Tamsin Hong: As Assistant Curator, International Art I work on Tate Modern’s performance and live programme which has included works such as Boris Charmatz ‘10,000 Gestures’, the 2020 Live Exhibition featuring Faustin Linyekula, Okwui Okpokwasili and Tanya Lukin Linklater, and recently Lee Mingwei’s ‘Our Labyrinth’. I also co-curated the current exhibition at Tate Modern ‘A Year in Art: Australia 1992’ which explores how artists have acknowledged the continuing relationship Aboriginal and Torres Strait Islander peoples have with their lands, as well as the ongoing impact of colonisation and the complexities of representation in Australian society today. My research interests include the connection between the body, ritual, women’s knowledge systems and imagemaking which also extends to my activities working on African Acquisitions.
13.00 Lunch (provided for speakers)
14.00 Panel Three
Carolee Schneemann’s Feminist Frottage: “Speaking With” Parts of a Body house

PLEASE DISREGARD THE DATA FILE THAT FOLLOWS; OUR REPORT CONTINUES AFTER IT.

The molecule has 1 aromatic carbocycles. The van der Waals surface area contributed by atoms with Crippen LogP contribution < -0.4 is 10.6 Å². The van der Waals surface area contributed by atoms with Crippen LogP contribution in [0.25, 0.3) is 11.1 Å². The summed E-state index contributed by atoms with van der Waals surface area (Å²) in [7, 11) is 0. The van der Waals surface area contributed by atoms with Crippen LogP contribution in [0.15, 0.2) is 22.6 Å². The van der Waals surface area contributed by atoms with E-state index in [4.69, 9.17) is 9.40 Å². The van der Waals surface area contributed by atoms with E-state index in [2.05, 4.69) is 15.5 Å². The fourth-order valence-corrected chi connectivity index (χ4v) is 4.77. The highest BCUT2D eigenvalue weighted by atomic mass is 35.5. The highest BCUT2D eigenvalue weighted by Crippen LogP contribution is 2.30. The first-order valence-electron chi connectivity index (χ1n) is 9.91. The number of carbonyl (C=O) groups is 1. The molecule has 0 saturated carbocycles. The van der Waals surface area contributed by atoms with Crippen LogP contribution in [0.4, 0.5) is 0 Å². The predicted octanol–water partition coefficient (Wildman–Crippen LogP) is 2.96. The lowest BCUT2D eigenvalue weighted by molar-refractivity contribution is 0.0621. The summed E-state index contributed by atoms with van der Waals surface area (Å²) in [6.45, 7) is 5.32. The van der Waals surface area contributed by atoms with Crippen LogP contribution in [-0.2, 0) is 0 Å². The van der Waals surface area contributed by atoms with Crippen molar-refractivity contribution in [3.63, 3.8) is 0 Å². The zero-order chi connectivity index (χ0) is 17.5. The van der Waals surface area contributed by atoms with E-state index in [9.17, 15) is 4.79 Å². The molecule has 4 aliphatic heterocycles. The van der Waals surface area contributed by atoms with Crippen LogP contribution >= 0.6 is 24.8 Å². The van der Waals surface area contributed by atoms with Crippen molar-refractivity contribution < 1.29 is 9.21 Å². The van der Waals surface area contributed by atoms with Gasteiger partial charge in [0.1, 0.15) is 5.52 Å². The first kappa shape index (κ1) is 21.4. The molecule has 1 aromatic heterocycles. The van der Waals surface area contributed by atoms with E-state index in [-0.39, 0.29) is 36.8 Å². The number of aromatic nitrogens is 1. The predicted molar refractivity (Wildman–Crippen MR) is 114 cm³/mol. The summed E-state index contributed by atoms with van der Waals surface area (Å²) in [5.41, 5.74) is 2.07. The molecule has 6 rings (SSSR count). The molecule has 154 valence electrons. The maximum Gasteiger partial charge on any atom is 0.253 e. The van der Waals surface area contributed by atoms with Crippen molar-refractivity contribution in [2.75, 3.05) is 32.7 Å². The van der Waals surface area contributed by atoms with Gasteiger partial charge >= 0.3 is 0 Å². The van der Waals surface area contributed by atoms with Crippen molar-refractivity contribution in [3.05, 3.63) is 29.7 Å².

This performative paper examines the conditions through which Carolee Schneemann’s texts operate as feminist scores. The term ‘score’ accounts for textual artworks, as noted by Liz Kolz(2001) , that arose around the time of John Cage’s 4’33” (1952), a musical score of performed silence described textually, without musical notation. Scores, as art practice, materialised as printed text, verbal instructions, poetically or diagrammatically described, asking to be read, performed, heard – and through these actions, reiterated and re-enacted. This presentation examines how Schneemann’s scores locate us as readers, listeners, audience in radical proximity to a multitude of bodily spaces that resist patriarchal and capitalist structures, bringing us into engagement with textual bodily spaces that resist stasis and refuse fixed representation, fusing cavities, bodily processes, imaginary bodies, her cats, her own body, bringing us very close, at times locating us inside and moving through, in encountering her work. Through my own practice of performance writing and lectures, and in articulating my proximity to my research subjects through a method I describe as “speaking with”, I look to come close to Schneemann’s haptic thinking, foregrounding methods of proximity, touch and digestion as processual feminist methods of radical making in “speaking with” her text Parts of a Body House (1957-1967) and film Kitch’s Last Meal (1976) amongst other works. What does it mean to come close, to rub up against Schneeman’s radical feminist bodily thinking in the present, and what does it offer as methods to create radical spaces to hold feminist thinking today?